(This article belongs to the Special Issue Recent Advances in Kidney Disease Imaging)
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12 pages, 2845 KiB  
Article
Evaluation of Renal Fibrosis Using Magnetization Transfer Imaging at 1.5T and 3T in a Porcine Model of Renal Artery Stenosis
by Deep B. Gandhi, Mina Al Saeedi, James D. Krier, Kai Jiang, James F. Glockner and Lilach O. Lerman
J. Clin. Med. 2023, 12(8), 2956; https://doi.org/10.3390/jcm12082956 - 19 Apr 2023
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Abstract
Renal fibrosis is an important marker in the progression of chronic kidney disease, and renal biopsy is the current reference standard for detecting its presence. Currently, non-invasive methods have only been partially successful in detecting renal fibrosis. Magnetization transfer imaging (MTI) allows estimates [...] Read more.
Renal fibrosis is an important marker in the progression of chronic kidney disease, and renal biopsy is the current reference standard for detecting its presence. Currently, non-invasive methods have only been partially successful in detecting renal fibrosis. Magnetization transfer imaging (MTI) allows estimates of renal fibrosis but may vary with scanning conditions. We hypothesized that MTI-derived renal fibrosis would be reproducible at 1.5T and 3T MRI and over time in fibrotic kidneys. Fifteen pigs with unilateral renal artery stenosis (RAS, n = 9) or age-matched sham controls (n = 6) underwent MTI-MRI at both 1.5T and 3T 6 weeks post-surgery and again 4 weeks later. Magnetization transfer ratio (MTR) measurements of fibrosis in both kidneys were compared between 1.5T and 3T, and the reproducibility of MTI at the two timepoints was evaluated at 1.5T and 3T. MTR at 3T with 600 Hz offset frequency successfully distinguished between normal, stenotic, and contralateral kidneys. There was excellent reproducibility of MTI at 1.5T and 3T over the two timepoints and no significant differences between MTR measurements at 1.5T and 3T. Therefore, MTI is a highly reproducible technique which is sensitive to detect changes in fibrotic compared to normal kidneys in the RAS porcine model at 3T. Full article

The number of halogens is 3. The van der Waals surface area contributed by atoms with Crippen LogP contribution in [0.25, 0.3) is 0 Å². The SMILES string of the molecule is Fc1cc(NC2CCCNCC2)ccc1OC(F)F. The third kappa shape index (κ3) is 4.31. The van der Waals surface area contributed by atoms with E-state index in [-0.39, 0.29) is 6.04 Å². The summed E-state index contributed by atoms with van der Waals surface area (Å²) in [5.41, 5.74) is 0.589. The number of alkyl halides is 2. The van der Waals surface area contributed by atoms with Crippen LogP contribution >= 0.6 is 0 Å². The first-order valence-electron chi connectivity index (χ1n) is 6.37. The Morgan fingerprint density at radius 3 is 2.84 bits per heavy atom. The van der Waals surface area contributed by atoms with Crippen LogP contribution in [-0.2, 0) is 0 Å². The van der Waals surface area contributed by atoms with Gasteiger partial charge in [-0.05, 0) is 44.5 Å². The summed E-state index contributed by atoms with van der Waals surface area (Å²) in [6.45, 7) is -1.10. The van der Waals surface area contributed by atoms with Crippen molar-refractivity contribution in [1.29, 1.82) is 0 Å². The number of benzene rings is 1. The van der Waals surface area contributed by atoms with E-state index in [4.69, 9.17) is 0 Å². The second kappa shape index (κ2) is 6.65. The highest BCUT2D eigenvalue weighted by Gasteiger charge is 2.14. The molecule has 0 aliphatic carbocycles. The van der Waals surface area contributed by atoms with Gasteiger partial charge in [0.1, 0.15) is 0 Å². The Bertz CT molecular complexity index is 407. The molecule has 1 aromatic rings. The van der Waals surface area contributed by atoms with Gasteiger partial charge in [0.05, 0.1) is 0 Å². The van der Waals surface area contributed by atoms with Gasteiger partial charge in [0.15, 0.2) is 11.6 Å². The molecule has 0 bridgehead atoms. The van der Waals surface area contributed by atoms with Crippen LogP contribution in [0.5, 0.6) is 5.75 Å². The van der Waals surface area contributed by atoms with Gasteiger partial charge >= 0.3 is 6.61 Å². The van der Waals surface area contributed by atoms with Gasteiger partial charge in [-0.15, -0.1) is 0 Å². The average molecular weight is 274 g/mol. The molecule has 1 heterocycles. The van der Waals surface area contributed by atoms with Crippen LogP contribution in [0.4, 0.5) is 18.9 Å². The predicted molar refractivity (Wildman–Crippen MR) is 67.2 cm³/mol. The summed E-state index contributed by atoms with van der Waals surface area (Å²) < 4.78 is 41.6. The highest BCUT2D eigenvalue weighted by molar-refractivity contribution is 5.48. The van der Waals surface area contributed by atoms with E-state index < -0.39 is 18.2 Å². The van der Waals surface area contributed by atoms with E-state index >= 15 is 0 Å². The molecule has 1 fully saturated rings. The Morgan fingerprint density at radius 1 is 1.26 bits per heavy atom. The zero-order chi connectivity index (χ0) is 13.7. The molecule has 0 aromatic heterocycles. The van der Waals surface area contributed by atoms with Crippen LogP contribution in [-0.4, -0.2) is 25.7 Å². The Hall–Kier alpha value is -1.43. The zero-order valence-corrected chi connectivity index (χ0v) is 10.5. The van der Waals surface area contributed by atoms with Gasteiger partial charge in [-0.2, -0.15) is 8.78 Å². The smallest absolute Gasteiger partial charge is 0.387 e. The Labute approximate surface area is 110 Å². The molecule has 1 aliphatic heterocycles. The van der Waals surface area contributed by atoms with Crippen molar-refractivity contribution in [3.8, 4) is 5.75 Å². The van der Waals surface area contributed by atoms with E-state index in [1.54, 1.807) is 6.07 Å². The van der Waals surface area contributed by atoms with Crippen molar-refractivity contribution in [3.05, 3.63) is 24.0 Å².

(This article belongs to the Special Issue Recent Advances in Kidney Disease Imaging)